That, I fear, is the problem with Christendom. I think that those who are longing for the “good old days” do not realize that the good old days were themselves fraught with those problems. And those problems are slowly emerging right now.

    I’d say that religious charities receiving public money do have to abide by secular legal conditions, but if the debate were to be fair, I would also argue that religious charities should have the chance to argue that secular norms go too far sometimes in not respecting religious convictions–no matter how “discriminatory” they are in the eyes of the world.

    Just to be fair, of course. I’m not saying that they are right.

  • Statisticians generally are out to prove “Secularisation”, so when they discuss church or sect phenomena they do it in terms of a “secularisation”, which they would never use in an other context (say attitudes towards religion in Indonesia)…

    Ridiculous, really.

  • In short, the follwers of Sta Statistica would never even use the word “secularisation” when discussing folk-religious Rites in Indonesia.

    But they do when it is Western.


  • Cheryl Va. says:

    Luke 7:29-30 “All the people, even the tax collectors, when they heard Jesus’ words, acknowledged that God’s way was right, because they had been baptized by John. But the Pharisees and experts in the law rejected God’s purpose for themselves, because they had not been baptized by John.”

    It is not a surprise to see the secular and the masses acknowledge God’s righteousness, nor is it a surprise to see the “high priests'” rejection of same.

    See also Ezekiel 18:29 “Yet the house of Israel says, ‘The way of the Lord is not just.’ Are my ways unjust, O house of Israel? Is it not your ways that are unjust?”

    Ponder Ezekiel 33:31 My people come to you, as they usually do, and sit before you to listen to your words, but they do not put them into practice. With their mouths they express devotion, but their hearts are greedy for unjust gain.

    Habakkuk 2:9-10 ““Woe to him who builds his realm by unjust gain to set his nest on high, to escape the clutches of ruin! You have plotted the ruin of many peoples, shaming your own house and forfeiting your life.”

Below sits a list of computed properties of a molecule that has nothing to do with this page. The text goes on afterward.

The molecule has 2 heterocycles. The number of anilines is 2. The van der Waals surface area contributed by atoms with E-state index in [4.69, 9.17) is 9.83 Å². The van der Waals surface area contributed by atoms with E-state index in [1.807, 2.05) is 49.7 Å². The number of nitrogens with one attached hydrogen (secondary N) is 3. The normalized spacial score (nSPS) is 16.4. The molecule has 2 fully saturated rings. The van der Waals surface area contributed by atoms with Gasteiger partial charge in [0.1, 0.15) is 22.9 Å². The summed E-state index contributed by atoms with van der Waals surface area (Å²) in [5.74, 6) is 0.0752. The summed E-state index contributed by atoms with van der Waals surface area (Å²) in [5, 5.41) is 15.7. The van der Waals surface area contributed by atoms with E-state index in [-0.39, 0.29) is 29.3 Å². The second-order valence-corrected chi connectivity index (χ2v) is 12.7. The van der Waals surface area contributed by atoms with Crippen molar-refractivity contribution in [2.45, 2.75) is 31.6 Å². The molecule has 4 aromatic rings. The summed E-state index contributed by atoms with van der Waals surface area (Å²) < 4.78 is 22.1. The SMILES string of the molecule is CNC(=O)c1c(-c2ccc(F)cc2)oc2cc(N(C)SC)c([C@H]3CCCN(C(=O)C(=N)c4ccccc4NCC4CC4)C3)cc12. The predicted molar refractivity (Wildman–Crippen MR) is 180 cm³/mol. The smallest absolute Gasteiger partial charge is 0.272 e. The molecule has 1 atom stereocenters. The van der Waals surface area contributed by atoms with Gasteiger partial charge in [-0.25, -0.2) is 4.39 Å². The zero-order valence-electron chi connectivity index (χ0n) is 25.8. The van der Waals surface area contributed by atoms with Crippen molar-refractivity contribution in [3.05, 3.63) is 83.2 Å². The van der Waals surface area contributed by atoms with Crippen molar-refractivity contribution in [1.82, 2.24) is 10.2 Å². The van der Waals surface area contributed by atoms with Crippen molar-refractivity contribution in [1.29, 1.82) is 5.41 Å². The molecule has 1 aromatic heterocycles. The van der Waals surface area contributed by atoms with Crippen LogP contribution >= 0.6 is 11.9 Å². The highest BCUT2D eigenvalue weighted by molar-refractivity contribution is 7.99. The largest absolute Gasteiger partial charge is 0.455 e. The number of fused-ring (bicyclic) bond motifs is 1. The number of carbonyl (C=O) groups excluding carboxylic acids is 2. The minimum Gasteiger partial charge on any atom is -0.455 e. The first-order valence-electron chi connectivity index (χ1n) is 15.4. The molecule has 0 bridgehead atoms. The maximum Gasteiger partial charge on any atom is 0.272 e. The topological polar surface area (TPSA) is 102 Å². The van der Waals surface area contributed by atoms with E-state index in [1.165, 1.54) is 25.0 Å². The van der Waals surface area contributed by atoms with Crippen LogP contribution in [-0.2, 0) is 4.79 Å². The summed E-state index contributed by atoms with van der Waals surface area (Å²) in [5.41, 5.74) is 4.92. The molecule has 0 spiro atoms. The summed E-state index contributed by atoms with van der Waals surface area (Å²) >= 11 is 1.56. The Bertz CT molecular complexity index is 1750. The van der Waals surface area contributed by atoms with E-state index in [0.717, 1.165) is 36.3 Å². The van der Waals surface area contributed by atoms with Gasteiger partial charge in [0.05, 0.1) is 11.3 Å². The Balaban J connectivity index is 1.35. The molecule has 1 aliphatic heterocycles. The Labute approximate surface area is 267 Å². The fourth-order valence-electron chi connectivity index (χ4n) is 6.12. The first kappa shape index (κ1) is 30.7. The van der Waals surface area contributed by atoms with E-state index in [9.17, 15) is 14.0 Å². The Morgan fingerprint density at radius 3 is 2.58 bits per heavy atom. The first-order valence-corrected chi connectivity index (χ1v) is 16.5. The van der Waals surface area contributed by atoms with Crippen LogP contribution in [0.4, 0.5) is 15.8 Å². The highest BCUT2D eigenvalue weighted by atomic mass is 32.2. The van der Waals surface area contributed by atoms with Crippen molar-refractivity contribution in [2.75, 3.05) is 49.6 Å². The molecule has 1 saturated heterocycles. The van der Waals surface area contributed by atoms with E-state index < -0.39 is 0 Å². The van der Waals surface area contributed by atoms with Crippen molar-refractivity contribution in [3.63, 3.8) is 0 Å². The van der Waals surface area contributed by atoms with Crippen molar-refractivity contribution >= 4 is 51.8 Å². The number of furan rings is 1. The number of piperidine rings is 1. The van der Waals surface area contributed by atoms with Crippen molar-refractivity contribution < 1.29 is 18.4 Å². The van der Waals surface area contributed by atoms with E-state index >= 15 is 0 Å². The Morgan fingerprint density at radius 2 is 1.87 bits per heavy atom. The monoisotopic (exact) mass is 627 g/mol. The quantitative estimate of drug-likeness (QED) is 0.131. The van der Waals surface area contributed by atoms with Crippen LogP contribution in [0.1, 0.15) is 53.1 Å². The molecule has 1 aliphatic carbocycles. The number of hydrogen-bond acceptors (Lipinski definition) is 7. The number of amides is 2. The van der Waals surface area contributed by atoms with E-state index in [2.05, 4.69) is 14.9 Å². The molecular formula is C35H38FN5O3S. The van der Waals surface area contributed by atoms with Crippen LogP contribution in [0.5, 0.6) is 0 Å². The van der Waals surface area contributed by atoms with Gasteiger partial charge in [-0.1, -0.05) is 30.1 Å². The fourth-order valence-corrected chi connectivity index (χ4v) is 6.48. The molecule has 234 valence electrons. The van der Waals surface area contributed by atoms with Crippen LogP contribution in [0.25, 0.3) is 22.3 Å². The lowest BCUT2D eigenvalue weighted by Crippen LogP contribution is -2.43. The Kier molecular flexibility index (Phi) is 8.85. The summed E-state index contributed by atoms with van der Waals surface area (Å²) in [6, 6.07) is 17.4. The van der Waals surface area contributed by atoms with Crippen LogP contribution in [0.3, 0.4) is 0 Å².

Isaiah 10:1-2 “Woe to those who make unjust laws, to those who issue oppressive decrees, to deprive the poor of their rights and withhold justice from the oppressed of my people, making widows their prey and robbing the fatherless.”

    This is a despicable generation of priests who sought to claim that only they had grace from God and that they had the authority to deprive others of justice or dignity. Their victory in asserting solo scriptural authority is actually a testament to how collusively selfish, cruel and arrogant they had become.

  • robroy says:

    To Fr Mark. There was a study that placed the northern European nation well ahead of the U.S. in terms of per capita foreign aid. But in terms of overall charity, there is no comparison both in terms of percent GDP and much more so in terms of total dollars. The U.S., by far, is the most charitable nation, giving 1.67% of GDP. France is #12 on the list, giving 0.14%. Sweden is not listed. See wikipedia ( It is interesting to list the most and least charitable states: Most – Mississippi, Arkansas, South Dakota, Oklahoma, Tennessee, Alabama, Louisiana, Utah, South Carolina and West Virginia. Least – New Hampshire, Massachusetts, New Jersey, Rhode Island, Wisconsin, Connecticut, Minnesota, Colorado, Hawaii and Michigan. Also, Poland led the EU in church attendance with 56.7% on a given Sunday, followed by Portugal with 30% and Greece 24.5%. Sweden, Estonia (both 3.9%) and Netherlands 3.2% were last.

    If the government is going to ask religious organizations to help with social problems, then it should understand that religious organizations are not…secular organizations. Should a religious organization be allowed to discriminate on religious grounds? Of course.

    Secular government enters into agreement with religious organization to help address social problem. Then secular government only later asks religious organization to compromise its religious nature.